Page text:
Zero trust is inevitable because of some of the following instances –

  1. Multiple form factors (Web apps, Mobile apps, Voice assistants, AR, VR, etc) using the same API to utilize the data – It is necessary to understand the context of the request and then share the data.
  2. Multi-cloud environment means there is a flow of traffic from multiple applications to multiple cloud environments – It is necessary for the services to trust each other and know how much level of data can be shared between the services.

From Google’s blog on BeyondCorp and BeyondProd

Where BeyondCorp states that “user trust should be dependent on characteristics like the context-aware state of devices and not the ability to connect to the corp network”, BeyondProd states that “service trust should be dependent on characteristics like code provenance and service identity, not the location in the production network, such as IP or hostname identity”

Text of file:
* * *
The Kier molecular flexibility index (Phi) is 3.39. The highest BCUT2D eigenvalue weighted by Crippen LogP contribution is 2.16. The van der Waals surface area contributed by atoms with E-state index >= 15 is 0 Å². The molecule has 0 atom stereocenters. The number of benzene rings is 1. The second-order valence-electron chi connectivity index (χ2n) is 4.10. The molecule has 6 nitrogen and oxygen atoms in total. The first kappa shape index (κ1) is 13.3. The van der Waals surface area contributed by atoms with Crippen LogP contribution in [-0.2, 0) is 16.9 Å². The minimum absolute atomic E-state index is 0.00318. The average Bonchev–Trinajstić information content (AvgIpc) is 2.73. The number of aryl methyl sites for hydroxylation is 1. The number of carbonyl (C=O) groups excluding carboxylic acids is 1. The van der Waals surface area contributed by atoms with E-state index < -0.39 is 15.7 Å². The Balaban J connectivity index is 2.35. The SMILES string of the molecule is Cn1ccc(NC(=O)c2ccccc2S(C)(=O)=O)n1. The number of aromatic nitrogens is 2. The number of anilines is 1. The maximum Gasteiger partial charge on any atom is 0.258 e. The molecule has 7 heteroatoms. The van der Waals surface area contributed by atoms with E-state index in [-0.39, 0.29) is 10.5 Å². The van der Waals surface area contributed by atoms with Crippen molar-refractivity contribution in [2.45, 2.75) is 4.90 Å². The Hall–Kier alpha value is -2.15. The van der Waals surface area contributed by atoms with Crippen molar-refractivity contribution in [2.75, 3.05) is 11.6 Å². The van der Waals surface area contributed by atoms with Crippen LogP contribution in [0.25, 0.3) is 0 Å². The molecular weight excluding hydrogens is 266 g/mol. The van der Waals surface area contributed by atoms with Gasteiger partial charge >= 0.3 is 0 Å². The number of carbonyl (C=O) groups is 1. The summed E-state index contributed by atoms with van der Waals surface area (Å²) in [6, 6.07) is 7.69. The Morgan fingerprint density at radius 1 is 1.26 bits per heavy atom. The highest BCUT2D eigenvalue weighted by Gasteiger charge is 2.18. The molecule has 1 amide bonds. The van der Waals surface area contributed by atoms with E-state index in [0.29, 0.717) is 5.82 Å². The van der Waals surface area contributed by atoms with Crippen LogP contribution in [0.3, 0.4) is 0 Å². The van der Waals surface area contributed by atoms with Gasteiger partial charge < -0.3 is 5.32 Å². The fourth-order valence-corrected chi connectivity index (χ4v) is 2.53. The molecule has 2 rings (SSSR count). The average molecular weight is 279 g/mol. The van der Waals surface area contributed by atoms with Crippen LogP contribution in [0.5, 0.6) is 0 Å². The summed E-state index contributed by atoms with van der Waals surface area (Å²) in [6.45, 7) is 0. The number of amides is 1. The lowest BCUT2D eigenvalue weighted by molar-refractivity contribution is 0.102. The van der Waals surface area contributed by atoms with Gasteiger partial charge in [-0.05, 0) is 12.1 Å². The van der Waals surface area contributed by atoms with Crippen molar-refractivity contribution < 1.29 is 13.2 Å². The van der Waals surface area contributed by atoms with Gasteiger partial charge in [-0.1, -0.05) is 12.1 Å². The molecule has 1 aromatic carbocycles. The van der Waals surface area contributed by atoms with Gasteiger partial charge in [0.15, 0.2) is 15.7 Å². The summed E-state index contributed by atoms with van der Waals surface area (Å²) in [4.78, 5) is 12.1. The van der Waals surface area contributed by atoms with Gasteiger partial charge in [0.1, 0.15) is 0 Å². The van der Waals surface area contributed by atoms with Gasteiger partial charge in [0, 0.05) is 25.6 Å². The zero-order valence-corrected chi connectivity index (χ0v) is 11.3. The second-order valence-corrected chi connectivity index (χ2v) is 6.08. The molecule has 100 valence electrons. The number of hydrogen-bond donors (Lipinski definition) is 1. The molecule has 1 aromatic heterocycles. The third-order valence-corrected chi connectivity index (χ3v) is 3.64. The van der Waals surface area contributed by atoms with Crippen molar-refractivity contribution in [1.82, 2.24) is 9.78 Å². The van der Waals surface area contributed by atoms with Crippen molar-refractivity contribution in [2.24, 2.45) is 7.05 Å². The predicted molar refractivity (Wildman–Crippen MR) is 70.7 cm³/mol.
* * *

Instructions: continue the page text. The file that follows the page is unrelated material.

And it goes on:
Who should know about the new security paradigms?

Unlike older days where security is treated as a separate entity, in the modern-day application development, even the developers should be aware of the security standards like zero trust. Understanding how zero trust model works will help in determining the right architecture of the application.

Guiding principles of zero trust model –

Below are the guiding principles for any zero trust model as suggested by BeyondCorp